It’s Monday morning. Let’s talk about police.
I recently researched medieval Japanese law enforcement for a fiction work-in-progress. As it turns out, the Japanese police force has existed since the days of the Shogunate. By the sixteenth century (and even before), Japan had a three-tiered justice system – though generally it was commoners who felt the brunt of used it.
At the lowest level, the dōshin fulfilled many of the roles we now associate with the “beat cop.” They patrolled streets, broke up fights, and arrested miscreants. They carried a jitte, or hooked stick, which served as both a weapon and a symbol of office.
Police supervisors, or yoriki, carried the official title “assistant magistrate,” but their job consisted primarily of supervising the activities of dōshin under their command. Although the position paid a subsistence salary, yoriki were not permitted to enter the Shogun’s palace or see the Emperor because their position was associated with death and brought them into proximity with people the samurai considered defiled (and defiling). The position was also considered a dead-end job, though as samurai became more numerous and wars less common during the seventeenth and eighteenth centuries, a steady job was often considered better than none at all.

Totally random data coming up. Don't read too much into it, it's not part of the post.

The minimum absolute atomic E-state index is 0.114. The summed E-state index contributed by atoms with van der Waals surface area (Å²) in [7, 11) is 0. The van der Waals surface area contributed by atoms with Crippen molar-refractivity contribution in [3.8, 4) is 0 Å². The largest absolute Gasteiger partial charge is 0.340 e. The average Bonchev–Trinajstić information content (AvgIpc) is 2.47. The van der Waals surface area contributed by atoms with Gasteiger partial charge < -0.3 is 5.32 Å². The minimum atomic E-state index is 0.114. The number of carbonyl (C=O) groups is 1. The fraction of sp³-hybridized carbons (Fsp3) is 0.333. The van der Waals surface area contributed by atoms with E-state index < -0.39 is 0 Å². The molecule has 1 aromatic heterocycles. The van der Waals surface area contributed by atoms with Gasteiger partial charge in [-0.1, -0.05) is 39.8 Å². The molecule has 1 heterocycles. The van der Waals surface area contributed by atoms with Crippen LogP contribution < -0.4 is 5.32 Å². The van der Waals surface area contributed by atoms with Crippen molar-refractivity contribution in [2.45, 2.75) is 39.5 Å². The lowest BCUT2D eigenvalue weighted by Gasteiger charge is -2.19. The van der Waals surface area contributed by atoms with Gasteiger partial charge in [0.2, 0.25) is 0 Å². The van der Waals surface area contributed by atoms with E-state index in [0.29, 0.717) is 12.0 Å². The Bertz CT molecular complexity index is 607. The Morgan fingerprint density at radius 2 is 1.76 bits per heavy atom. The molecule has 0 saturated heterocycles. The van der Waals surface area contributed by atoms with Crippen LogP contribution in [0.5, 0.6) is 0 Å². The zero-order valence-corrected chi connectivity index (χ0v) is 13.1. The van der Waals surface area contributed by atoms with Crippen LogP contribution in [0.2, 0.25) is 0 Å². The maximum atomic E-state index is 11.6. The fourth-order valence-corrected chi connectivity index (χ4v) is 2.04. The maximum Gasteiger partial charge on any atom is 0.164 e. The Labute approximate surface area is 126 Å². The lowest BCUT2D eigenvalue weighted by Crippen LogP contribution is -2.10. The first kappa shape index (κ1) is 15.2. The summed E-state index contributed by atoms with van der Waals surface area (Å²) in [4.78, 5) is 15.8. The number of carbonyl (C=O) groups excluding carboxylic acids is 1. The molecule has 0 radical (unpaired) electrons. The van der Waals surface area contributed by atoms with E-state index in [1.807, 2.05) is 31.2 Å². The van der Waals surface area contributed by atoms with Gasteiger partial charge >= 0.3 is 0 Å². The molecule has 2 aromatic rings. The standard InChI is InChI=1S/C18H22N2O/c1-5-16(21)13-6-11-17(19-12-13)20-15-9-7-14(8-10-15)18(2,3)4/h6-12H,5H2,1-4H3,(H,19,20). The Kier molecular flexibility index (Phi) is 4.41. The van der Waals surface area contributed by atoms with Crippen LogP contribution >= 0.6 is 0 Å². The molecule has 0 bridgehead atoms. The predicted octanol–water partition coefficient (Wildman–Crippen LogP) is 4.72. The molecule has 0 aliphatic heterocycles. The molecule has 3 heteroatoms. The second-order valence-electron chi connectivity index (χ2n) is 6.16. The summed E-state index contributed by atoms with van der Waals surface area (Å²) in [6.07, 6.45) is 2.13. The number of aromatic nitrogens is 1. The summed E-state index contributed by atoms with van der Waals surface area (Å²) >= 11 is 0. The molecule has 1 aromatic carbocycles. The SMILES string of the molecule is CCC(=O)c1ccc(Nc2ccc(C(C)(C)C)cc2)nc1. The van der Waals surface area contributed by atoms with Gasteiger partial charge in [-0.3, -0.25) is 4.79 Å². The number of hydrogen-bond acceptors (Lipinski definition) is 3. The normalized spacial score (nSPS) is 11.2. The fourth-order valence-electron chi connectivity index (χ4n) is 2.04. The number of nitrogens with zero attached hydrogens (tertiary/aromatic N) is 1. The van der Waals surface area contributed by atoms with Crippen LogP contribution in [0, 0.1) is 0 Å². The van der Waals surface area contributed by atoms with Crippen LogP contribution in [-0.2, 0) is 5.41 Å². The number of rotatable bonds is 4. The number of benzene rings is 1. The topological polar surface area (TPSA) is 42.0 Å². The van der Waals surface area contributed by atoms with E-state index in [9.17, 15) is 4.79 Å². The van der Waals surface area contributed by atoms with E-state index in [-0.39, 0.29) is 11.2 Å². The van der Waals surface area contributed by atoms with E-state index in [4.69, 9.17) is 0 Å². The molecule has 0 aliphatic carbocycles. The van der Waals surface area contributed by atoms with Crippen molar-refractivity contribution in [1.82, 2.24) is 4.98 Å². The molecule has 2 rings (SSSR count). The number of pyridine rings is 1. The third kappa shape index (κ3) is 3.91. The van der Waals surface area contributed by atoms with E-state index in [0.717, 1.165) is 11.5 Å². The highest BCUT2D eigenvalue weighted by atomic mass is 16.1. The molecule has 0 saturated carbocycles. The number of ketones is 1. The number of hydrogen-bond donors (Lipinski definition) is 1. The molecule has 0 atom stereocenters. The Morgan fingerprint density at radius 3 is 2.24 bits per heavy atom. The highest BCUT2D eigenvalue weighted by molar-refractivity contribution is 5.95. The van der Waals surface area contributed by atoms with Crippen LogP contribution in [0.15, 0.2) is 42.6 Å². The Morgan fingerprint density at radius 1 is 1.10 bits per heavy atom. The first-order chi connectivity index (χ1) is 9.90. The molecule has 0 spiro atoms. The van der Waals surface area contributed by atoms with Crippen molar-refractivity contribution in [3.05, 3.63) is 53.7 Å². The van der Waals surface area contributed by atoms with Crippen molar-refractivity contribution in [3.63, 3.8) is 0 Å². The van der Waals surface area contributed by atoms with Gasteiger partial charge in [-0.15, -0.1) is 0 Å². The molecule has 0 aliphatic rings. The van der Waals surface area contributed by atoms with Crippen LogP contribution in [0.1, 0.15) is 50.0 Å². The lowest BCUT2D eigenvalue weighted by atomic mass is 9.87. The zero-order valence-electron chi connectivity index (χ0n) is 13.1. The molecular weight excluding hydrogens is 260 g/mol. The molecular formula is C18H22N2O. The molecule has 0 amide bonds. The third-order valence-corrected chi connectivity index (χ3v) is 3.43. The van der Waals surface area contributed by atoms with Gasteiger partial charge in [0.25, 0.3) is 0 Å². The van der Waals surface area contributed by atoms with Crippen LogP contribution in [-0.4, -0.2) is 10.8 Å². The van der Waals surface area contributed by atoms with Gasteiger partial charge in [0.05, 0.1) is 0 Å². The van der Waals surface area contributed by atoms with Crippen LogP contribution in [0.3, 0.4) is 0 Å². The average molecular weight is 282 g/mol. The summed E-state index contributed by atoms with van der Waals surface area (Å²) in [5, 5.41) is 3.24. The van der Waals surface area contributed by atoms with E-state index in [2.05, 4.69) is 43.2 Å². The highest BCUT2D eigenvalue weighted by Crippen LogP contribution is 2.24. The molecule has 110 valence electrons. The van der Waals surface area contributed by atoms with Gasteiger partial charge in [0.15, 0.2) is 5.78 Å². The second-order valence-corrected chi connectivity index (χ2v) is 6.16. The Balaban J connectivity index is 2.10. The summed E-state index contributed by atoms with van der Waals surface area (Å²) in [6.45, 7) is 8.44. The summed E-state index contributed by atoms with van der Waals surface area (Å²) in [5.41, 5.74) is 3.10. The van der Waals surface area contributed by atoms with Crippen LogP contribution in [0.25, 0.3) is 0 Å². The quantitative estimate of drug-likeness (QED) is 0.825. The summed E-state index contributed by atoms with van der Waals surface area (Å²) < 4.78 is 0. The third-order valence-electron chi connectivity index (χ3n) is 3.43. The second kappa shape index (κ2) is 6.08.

Atop the pyramid sat magistrates, who served as judges in civil and criminal disputes. A city had one or two magistrates, depending on the city’s size and population.
Although all police and magistrates were born members of the samurai class, few sixteenth century samurai utilized or answered to the official justice system. For the most part, samurai handled their own affairs (usually with the business end of a sword) and only commoners used police and magistrates to solve disputes or resolve crimes.
As always, feel free to hop into the comments and share your thoughts! (Not just about police, though that works too.)